This was a big problem. Musk had tweeted "funding secured," which had helped increase the stock price. If it wasn't true, that could possibly be viewed as stock manipulation — and from the company's CEO, no less.

  • Musk cast further doubt with an August 13 blog post in which he mistakenly equated an expression of interest from a Saudi Arabian sovereign wealth fund with an actual funding commitment.

Then Musk returned to Twitter to share what proved to be more misinformation:

A tweet previously embedded here has been deleted or was tweeted from an account that has been suspended or deleted.
  • Silver Lake, a private equity firm that helped Michael Dell take his eponymous company private, was indeed providing advice to Musk, but "financial advisor" is a technical term that the markets take to mean Silver Lake was acting as a broker-dealer. It wasn't. In fact, Silver Lake wasn't even being paid. Instead, it was basically kicking the tires on Tesla, to see if it would want to participate alongside him.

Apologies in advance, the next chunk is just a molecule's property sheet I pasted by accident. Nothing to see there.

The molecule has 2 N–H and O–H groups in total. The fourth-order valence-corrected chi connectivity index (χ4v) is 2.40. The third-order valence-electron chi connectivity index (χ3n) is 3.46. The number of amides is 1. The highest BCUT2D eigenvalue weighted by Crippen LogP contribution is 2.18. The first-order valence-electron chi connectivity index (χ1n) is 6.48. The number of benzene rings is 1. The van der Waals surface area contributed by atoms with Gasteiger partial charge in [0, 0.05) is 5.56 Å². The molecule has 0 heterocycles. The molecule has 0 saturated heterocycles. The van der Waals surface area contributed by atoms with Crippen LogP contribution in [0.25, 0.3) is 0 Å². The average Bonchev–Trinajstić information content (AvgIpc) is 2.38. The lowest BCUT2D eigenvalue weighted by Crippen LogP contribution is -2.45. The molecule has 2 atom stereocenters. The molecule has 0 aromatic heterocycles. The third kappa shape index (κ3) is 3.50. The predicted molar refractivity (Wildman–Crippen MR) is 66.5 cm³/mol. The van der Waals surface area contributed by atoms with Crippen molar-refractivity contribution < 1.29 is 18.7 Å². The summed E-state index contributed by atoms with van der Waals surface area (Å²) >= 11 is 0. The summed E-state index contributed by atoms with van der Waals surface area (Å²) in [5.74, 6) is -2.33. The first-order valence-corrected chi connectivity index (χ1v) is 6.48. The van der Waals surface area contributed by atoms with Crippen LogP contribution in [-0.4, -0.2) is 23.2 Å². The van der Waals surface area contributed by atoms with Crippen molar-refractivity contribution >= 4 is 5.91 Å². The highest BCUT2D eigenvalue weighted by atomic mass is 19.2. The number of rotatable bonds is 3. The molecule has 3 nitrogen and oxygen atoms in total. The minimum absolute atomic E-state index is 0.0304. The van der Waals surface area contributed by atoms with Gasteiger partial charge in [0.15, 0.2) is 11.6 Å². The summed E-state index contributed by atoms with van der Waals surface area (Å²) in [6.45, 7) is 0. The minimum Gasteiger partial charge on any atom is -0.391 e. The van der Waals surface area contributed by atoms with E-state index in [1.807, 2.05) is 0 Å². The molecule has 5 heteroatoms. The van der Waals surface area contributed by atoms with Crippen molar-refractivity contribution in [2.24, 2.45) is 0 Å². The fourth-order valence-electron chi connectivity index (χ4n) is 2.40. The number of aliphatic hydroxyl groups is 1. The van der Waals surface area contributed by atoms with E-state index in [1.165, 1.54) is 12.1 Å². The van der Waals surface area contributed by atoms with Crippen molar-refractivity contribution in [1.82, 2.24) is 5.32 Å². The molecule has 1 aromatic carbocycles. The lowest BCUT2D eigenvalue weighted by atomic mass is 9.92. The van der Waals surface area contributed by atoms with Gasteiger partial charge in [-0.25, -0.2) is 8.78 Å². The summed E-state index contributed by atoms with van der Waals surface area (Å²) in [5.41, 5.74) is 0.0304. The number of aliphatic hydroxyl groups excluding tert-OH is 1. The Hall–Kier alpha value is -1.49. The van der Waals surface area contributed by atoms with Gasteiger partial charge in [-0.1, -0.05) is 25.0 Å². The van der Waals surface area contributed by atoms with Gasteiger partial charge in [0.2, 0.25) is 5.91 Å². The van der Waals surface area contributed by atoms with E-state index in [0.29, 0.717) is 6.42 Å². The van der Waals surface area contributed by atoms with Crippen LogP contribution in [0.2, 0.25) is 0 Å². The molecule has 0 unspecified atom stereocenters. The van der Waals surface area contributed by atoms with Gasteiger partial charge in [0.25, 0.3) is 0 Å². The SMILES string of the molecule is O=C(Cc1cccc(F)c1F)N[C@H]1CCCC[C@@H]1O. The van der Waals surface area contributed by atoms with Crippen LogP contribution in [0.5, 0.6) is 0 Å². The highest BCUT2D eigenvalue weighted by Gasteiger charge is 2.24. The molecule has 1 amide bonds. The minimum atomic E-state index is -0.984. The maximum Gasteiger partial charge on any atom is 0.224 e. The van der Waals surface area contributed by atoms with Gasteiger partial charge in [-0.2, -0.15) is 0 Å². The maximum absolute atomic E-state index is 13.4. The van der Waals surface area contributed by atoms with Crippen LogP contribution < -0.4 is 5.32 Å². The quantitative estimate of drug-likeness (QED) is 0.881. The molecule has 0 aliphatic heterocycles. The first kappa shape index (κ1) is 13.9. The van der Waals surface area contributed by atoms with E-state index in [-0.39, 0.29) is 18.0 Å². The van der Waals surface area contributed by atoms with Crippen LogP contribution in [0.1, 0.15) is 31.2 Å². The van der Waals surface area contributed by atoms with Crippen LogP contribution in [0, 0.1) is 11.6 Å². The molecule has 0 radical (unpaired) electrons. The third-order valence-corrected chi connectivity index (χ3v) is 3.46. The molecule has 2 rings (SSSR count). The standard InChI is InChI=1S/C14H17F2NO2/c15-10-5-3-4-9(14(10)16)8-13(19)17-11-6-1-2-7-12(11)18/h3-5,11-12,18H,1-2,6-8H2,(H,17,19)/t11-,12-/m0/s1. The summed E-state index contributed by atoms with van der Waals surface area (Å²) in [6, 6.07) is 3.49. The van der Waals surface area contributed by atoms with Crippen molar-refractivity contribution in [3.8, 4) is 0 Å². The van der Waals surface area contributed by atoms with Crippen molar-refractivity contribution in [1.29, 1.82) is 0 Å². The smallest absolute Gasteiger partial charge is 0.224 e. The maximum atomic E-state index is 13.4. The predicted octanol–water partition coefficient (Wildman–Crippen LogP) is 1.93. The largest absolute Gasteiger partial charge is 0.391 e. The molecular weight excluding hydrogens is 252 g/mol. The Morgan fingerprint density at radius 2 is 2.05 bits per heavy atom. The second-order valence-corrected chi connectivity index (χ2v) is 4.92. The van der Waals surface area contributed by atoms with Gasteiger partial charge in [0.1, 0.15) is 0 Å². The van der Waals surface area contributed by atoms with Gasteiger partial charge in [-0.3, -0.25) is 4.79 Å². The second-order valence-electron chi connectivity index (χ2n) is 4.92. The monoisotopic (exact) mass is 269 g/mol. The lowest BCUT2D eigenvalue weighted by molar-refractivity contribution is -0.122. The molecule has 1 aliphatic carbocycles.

• Goldman Sachs also does not appear to have reached terms with Musk as of the time of his tweet, although it subsequently has.

Tesla stock, meanwhile, continued to sink. It closed trading yesterday at nearly $339 per share, or a full $80 per share less than what Musk says he wants to pay.

Expand chart
Data: Money.net; Chart: Chris Canipe/Axios
What now

The Securities and Exchange Commission wants answers from Tesla. And from Musk, who argues his tweets were an attempt to be transparent with all Tesla shareholders, rather than only sharing his intentions with a small group of large investors.

  • Former SEC enforcement attorney John Reed Stark believes that the SEC has a high hill to prove market manipulation, because such charges typically require the actor to both make ironclad false statements and attempt to profit from those statements.
  • He adds that it's not technically a two-pronged test, so much as " indicators which shed light on the suspect’s actual intent."
  • On the other hand, ex-SEC chair Laura Unger, on the other hand, said on Cheddar of Musk's initial tweet: "It was not true and accurate.... [it] was quite a big overstatement, that he had financing secured, and one that was clearly misleading to the marketplace."